- No weather sealing, sometime, after a humid shoot, one of the button was just stopping to work for an hour or so (...). Having said that, the 40D is one of the most reliable camera I ever used (especially compared to the 5D II for example).
- No movie mode, but do you really need it ?
- Autofocus not really made for action.

As I said, I shot a great number of images with this camera, I strongly encourage you to check my blog and gallery for real world samples :

I sold this lovely camera 2 months ago because (and only because) I needed to have a second video capable camera (to go with my 5D II).


Canon EOS 5D Mark II

Review Date: May 29, 2010 Recommend? yes | Price paid: $2,500.00 | Rating: 8 

Pros: Image quality, video capable, LCD screen, high ISO performance
No weather sealing, only 2.9img/s ?

A lot of stuff to say on this body. I'm using it as my primary body for landscape and I found it complementary with a fast body (7D or 1D III) for wildlife.

+ Outstanding image quality for the money. Diffraction is coming in the place after f/10.3 which is fine and far better than the 7D (f/6.8).
+ Very good video quality.
+ The LCD screen really let you judge the sharpness of your picture.
+ Full Frame, you get your L wide angle lens back !

- Large sensor = very sensitive to dust, much more than the APS-C camera in my experience. The automatic dust removal system is working fine but it doesn't remove everything far from that.
- Somewhat not very reliable, it failed me a couple of time and I had it fix by Canon.
- I'd have liked a more robust CF door.
- AF is not its specialty, but no a big thing for me as I'm not using it for fast moving subject. This camera is really not made for action.

As a nature photographer, I couldn't think about using anything else than a 5D II for landscape. The lack of weather sealing is clearly a problem for my kind of usage so I'm very careful about how I'm using it. However, this body is the only one from the Canon line that can provide me FF+video, the 1DsIV will come ultimately but I'm not planning to invest 8k on a body anytime soon.

If you want to see real world sample taken in the field, check my website and blog:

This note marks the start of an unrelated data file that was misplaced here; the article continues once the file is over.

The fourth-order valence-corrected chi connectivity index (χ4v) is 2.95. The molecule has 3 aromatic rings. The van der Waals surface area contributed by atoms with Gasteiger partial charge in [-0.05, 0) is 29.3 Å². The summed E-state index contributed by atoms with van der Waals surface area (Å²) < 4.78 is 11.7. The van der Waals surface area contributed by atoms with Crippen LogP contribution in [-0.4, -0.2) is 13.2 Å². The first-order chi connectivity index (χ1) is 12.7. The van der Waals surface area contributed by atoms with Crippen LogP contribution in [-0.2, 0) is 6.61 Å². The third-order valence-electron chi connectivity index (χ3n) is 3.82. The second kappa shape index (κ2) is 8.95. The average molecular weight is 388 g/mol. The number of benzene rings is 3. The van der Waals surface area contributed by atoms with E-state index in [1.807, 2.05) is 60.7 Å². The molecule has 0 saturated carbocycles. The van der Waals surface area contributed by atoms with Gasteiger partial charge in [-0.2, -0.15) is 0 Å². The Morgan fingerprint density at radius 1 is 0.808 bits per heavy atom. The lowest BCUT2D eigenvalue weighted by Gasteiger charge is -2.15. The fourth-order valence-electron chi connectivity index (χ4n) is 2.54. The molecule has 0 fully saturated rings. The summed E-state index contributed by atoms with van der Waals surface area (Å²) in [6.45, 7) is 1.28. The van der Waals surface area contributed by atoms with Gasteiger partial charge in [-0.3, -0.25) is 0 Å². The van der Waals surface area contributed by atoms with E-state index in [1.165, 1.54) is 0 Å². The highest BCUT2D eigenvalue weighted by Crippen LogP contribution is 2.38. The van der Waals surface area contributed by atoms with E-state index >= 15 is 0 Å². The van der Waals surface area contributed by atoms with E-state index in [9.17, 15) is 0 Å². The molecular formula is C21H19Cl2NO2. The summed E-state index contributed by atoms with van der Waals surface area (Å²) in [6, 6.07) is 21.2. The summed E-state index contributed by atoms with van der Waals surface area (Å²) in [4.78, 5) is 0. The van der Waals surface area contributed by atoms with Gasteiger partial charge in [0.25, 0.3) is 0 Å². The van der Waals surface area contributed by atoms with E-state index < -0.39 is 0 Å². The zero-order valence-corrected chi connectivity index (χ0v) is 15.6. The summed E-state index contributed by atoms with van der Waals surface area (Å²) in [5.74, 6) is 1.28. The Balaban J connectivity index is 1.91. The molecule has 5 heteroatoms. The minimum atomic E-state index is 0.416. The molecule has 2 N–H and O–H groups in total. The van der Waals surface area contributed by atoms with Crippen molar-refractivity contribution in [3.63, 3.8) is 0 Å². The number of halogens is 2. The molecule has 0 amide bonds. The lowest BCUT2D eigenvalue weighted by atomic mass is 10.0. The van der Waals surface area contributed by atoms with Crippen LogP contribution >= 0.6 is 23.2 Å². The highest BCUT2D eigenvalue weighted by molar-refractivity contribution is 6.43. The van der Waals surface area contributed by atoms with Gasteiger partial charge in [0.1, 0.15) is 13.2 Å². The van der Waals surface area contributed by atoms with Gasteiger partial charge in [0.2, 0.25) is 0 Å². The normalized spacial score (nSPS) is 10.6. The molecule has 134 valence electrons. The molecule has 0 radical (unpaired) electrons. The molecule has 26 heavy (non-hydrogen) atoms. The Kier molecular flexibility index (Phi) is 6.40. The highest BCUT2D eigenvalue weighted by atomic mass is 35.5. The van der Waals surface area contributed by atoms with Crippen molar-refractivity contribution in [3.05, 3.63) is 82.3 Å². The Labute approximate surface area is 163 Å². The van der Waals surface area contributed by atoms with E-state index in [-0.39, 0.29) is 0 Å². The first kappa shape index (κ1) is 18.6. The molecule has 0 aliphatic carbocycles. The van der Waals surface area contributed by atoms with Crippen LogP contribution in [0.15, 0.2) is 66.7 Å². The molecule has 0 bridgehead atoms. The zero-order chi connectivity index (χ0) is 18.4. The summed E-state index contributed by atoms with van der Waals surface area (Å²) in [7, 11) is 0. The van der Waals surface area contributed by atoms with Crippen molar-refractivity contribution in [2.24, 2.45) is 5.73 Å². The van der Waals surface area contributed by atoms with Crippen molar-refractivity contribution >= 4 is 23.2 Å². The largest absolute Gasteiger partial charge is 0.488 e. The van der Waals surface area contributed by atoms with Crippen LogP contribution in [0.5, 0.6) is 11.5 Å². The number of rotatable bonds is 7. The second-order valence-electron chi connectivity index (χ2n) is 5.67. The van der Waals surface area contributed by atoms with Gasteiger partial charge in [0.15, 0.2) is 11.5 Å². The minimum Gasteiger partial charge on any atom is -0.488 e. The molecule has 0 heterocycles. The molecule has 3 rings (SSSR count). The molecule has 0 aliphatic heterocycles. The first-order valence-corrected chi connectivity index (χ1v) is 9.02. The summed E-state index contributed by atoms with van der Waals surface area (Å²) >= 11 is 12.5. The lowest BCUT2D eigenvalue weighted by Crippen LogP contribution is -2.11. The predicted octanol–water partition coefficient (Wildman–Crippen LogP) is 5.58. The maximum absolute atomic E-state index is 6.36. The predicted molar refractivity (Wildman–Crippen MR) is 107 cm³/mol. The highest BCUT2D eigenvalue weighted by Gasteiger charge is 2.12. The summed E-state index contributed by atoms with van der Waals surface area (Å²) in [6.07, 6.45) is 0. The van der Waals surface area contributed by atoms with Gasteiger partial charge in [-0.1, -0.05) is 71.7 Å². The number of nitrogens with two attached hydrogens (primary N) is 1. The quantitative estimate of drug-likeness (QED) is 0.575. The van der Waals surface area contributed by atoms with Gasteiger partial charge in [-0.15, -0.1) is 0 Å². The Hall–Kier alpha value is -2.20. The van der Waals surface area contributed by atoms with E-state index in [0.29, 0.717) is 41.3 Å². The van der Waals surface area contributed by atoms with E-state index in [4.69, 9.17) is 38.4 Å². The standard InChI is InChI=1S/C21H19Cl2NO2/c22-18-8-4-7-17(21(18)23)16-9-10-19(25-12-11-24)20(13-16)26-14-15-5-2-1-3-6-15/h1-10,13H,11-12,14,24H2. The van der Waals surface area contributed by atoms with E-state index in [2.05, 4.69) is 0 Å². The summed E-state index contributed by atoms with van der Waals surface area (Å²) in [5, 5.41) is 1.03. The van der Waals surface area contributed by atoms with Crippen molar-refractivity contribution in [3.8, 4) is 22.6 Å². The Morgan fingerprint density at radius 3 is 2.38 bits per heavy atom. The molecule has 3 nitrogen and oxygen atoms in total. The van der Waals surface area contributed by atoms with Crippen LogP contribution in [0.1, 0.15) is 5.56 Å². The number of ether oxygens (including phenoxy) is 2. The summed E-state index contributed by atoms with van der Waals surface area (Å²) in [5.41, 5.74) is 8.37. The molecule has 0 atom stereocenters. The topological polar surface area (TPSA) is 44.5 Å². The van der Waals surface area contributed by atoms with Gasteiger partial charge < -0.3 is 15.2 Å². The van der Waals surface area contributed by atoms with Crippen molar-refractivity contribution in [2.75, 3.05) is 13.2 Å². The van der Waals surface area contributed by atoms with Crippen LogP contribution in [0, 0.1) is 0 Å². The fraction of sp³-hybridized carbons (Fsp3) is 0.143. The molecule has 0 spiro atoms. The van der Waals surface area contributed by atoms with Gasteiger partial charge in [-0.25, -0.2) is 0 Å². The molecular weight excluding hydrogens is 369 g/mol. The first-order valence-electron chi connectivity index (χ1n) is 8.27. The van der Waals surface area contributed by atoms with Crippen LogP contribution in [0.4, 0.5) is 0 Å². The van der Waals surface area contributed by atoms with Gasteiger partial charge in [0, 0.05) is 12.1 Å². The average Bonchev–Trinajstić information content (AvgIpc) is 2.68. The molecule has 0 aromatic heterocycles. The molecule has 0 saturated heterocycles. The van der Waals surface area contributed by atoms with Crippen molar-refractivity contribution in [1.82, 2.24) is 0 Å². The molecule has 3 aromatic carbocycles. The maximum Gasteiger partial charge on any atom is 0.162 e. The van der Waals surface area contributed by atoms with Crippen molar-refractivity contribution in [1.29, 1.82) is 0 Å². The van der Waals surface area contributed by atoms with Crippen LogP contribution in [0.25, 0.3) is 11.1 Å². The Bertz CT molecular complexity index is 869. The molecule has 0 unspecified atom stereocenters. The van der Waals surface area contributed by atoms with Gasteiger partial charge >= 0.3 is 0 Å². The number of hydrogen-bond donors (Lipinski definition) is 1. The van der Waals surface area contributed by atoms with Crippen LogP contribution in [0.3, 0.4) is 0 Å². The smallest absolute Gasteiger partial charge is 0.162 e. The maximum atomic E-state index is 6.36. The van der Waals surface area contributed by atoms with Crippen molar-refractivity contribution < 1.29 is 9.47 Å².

Canon EF 100mm f/2.8 Macro USM

Review Date: May 25, 2010 Recommend? yes | Price paid: $500.00 | Rating: 9 

Pros: A bargain, sharp image, build quality, large and nice focusing ring
maybe a bit heavy

If you want to jump into macro photography without making your banker angry and making compromise in image quality, this lens is the perfect choice, here is why:

- Almost half the price of the IS version (and even more if you get a nice used one).
- Very good image quality, L rated.
- Nice build quality.
- A joy to use the very large focusing ring.
- Pretty good for portrait too.

A couple of things:
- Don't think about doing macro photography without flash! I'm personally using a 580EX II + pocketwizard.
- Prefer close-up lens (like the Canon 250D) than extension tubes, because they are much more easier to use (no need to get the lens out of the body) and you don't loose any light.

If you need real world samples, just check my website and blog:


Canon EF 17-40mm f/4L USM

Review Date: May 25, 2010 Recommend? yes | Price paid: $500.00 | Rating: 8 

Pros: Lightweight, range, weather sealing, price, 77mm diameter
no IS, a bit soft and the edges

Along with the 70-200 f/4 IS L, this lens is always in my backpack when I'm doing travel photography, here is why:

- Lightweight, you basically don't feel it in your backpack.
- Weather sealed when used with a filter.
- Very fast autofocus.
- No purple fringing like I used to have with my Canon EF-S 10-22mm.
- Distortion is moderate.
- Has 77mm filter diameter, with is the case for a lot of Canon lenses.

Its biggest competitor is the Canon EF 16-35 f/2.8 II (or I) but I personally don't need f/2.8 with this kind of travel around lens. If I want a nice bokeh at a short focal, I will use my 35mm f/1.4.